Wednesday, October 24, 2007

Caring for Curls

I inherited my curls from my dad. Guys have the option of just cutting their curls as short as possible so that other people are fooled into thinking it is "thick". Girls, however, are faced with the daunting task of creating a style from what can easily become a haystack. When people see our family one of the first things they comment is, "Wow, look at all that hair!" Our drains are saying the same thing for a completely different reason!

Curly hair can not be changed, but it will behave differently depending on how it is treated. So for you moms out there with curly headed kids here's the low down.

1. Never (I repeat, "Never!") brush, pick or tease curly hair when it is dry. If you do each individual hair will leave its friends to have a party of its own. There's no going back when that happens. Your only options are to put it up or wash it. Only wet, well conditioned hair should be brushed.

2. Curly hair is by nature dry. I myself was a church camp phenomenon when I could go under the water at the pool and come up with completely dry hair. You must allow the hair to be saturated before applying shampoo. Then let the conditioner have a little extra time. You must teach your daughter (and yourself) to be patient.

3. Use a good gel product applied to the ends first, but don't over "scrunch". (Creating volume is not likely a problem). To read about my all time favorite products look here. A good rule of thumb is that the gel should be watery, not sticky in your hand.

4. Curly hair is also more porous so it sucks in whatever it comes in contact with. This means that it needs some protection before getting into chlorine. Wetting hair and applying conditioner before swimming goes a long way to keep curly hair healthy.

5. Never, never, never blow dry or apply heat to curls. It is disastrous.

6. Run quickly from any hair stylist that says, "I can thin your hair" or "Let's texturize it here". This is done with special thinning scissors that remind me of pinking shears. Or they may use regular scissors and run the blade across the hair to "shave" back certain areas. This is a tragedy that is not easily undone. (I'm speaking from experience here). When curly hair is cut in this manner the individual hairs have varying lengths. This only serves to thicken the hair from underneath and create terrible rats. Also, the next time the same technique is used there is no way to tell how the hair was thinned the last time to repeat the same layers. It's very bad and can take years to undo.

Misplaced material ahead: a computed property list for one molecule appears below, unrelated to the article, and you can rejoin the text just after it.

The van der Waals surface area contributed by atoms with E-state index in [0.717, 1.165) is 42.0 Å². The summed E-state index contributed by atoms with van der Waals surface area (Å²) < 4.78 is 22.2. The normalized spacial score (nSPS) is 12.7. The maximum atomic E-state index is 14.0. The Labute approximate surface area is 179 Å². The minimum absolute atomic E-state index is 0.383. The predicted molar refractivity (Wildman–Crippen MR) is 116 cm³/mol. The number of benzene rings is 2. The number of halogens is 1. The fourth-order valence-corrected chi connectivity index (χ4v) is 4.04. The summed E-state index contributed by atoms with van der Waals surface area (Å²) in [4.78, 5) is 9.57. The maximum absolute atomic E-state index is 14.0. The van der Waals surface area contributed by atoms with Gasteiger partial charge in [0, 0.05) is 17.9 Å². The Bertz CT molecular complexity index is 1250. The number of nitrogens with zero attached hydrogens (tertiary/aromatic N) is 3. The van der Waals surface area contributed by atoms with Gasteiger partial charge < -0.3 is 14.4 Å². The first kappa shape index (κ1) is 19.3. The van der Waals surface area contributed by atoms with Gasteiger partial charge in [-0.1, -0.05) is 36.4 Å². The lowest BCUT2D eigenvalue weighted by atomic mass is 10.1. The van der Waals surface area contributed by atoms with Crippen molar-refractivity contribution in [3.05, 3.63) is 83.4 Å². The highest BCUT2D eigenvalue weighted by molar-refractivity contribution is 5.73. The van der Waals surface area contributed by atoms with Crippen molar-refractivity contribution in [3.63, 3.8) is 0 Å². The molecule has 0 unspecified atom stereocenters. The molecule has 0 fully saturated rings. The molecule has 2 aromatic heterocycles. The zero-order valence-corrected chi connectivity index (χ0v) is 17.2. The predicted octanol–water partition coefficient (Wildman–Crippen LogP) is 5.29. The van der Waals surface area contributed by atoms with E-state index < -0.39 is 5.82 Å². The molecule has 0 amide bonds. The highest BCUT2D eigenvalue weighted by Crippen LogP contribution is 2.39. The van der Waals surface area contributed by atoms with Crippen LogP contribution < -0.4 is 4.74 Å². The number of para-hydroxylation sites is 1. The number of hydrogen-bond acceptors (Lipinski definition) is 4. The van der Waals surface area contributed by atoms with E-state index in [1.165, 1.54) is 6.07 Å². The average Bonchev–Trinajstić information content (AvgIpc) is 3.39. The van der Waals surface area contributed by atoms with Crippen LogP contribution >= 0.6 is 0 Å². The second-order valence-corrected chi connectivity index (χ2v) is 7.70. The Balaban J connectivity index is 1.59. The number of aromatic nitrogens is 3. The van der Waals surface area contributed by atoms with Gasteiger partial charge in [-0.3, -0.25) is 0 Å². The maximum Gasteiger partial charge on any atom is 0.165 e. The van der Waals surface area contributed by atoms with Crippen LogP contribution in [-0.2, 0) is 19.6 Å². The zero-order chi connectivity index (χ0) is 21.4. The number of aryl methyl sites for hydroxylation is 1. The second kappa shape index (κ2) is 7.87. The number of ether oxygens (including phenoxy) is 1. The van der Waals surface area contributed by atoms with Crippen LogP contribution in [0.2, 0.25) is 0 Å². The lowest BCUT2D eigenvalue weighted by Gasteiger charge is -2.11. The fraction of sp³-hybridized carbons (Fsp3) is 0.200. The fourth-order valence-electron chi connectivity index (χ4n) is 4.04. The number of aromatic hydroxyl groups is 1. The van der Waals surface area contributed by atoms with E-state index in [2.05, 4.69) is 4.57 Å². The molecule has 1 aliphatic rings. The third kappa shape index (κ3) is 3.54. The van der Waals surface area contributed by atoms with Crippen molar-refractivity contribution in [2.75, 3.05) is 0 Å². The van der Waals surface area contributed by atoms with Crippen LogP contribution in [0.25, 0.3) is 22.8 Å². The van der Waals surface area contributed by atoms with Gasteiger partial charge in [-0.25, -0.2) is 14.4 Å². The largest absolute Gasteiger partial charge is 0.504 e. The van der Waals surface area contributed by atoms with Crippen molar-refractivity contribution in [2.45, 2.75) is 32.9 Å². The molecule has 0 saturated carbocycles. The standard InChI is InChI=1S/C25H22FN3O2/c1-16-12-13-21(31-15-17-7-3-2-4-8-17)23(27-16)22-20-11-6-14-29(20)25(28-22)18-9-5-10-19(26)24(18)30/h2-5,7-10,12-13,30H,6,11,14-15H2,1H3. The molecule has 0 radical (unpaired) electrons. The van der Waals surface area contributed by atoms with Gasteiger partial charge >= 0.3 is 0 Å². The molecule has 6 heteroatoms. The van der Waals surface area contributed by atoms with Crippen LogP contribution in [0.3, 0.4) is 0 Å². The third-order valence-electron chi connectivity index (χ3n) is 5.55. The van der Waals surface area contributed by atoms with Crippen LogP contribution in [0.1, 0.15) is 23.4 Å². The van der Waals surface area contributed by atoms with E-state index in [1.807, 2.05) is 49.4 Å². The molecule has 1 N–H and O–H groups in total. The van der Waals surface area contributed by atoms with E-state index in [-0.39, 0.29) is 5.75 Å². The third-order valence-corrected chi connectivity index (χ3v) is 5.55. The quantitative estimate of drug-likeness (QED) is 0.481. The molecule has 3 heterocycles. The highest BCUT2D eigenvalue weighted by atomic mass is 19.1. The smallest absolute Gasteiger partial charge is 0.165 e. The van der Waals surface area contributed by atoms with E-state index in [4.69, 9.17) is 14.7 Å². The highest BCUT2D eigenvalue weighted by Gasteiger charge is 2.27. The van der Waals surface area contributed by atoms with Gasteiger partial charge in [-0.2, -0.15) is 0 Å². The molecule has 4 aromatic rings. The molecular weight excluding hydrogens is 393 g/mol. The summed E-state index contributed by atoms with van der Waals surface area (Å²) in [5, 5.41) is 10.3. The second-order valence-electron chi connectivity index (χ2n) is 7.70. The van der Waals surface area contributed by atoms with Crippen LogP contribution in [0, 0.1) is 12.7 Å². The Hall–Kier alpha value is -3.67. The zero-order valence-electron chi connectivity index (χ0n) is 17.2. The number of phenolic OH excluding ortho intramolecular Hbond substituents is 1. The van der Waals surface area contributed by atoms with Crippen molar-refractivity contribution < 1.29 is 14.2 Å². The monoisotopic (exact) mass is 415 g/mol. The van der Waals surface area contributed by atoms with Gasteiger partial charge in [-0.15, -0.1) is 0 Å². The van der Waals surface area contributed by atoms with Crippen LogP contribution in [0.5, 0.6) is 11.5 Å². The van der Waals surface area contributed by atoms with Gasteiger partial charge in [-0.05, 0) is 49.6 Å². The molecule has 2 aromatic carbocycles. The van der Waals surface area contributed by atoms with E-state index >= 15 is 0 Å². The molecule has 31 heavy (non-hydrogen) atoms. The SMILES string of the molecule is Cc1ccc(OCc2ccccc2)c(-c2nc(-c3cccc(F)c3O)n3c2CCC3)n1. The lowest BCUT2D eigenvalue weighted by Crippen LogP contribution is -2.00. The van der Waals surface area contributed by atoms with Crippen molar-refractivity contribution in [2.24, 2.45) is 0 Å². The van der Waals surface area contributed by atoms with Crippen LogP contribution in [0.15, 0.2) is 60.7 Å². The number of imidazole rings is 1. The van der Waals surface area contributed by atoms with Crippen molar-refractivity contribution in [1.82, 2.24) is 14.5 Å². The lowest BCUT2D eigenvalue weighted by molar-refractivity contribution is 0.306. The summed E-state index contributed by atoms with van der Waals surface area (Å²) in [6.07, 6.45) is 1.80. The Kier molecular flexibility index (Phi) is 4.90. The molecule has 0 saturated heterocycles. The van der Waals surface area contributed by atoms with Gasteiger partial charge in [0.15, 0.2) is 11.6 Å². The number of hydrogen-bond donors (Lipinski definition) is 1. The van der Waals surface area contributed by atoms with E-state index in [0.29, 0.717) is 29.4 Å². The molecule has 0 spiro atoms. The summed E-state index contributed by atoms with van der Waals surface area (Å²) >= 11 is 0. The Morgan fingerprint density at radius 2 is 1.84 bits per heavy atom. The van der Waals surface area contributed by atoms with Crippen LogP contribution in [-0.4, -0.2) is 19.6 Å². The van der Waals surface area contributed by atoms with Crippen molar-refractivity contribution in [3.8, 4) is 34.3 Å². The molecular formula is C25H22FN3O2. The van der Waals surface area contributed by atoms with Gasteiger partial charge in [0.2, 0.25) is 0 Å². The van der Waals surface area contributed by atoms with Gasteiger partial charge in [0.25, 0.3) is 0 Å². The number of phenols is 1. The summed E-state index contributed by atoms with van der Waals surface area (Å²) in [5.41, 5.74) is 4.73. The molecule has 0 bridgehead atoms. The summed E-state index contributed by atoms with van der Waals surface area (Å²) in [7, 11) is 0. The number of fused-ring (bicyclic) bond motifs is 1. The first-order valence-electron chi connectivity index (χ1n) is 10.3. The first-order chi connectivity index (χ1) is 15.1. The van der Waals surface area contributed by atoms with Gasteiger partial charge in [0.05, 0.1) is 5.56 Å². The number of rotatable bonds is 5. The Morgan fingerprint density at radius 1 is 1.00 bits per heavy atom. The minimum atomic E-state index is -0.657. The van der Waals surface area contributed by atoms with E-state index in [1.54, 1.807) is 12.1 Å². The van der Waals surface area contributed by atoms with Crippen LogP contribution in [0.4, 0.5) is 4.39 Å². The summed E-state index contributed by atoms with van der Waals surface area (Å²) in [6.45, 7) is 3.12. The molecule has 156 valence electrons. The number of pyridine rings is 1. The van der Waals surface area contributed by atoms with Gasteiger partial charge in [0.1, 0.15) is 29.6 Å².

7. Find a good stylist and stick with her. Preferably she would be a curly head, too. Thankfully, curly hair can go longer without being cut, but a consistent hair stylist will be able to tell what is and is not possible with one's hair. She will learn the patterns and quirks of your child's curls and be able to teach you both how to care for it.

8. Consider it a blessing. Once your curly haired girl learns to care for it herself she will be a low maintenance gal.


Heather L. said...

I love your curly hair, Monica! And your kids' curly hair. But, everytime I think that, I think that you also probably feel like screaming at your curly hair sometimes. :) Your post was so entertaining, besides informative. I'm afraid curly hair is not going to be a problem in our house, as much as i always wanted it (of course I wanted those perfect curls like you see on the suave adds or something). :)

Martie said...


Thank you so much for your post. I have totally straight hair, but I have a son who has a head full of frizz, and it is so dry and unmaneagable. I am going to try the product you suggested. Thank you for the valuable tip!


Sniz said...

I loved the pictures of you and your girls. We are close to a family that has four blonde girls. The oldest one has long, straight, silky hair, but the other three have white-blonde afros. Seriously, their mom showed me once how long their hair really is. She pulled a curl down and it was halfway down her back, but no matter how long it gets, it's the same, round helmet...the helmet just gets more dense the longer it gets. And they are almost albino, they are so fair. And the oldest daughter, in typical kid-fashion, is always flipping her hair around, hoping to make the others jealous. It was fun to read your post. My friend does not have curly hair, but I suppose she's learned some of these things for herself already! :-)

mindi said...

I love your hair, and your kid's hair! Gorgeous!
Now what to do with someone who has in-between hair that is always frizzy? That would be me . . .

Monica said...

I say treat yourself like you have curly hair. You likely do. My oldest daughter has the same issue. She always cried because no matter how much she brushed it, it would never be silky and straight. Since we've been treating it differently she's been much happier, and much curlier:)

Kevin & Amy said...

Thanks for the comment you left about the paint square idea. I'm going to try that. Very creative! :)

VAIL said...

My opinion on hair - is either be curly or straight. None of this inbetween business! Mine is wavy - a wannabe straight, but with a few rebel spots where there are irritable waves - making it difficult to figure out just what to do with it! Love your hair!

Kristin said...

Thanks for the tips - mine is more wavy than curly. But this info helps me too.

Mrs. G said...

Your hair is so pretty, Monica! Your daugther's hair looks almost exactly like mine. I'm hoping I can be a good "curly rep" for my one-year-old. I never liked my curls until I saw hers.

And I know what you mean about the drains! My hair once killed our vacuum.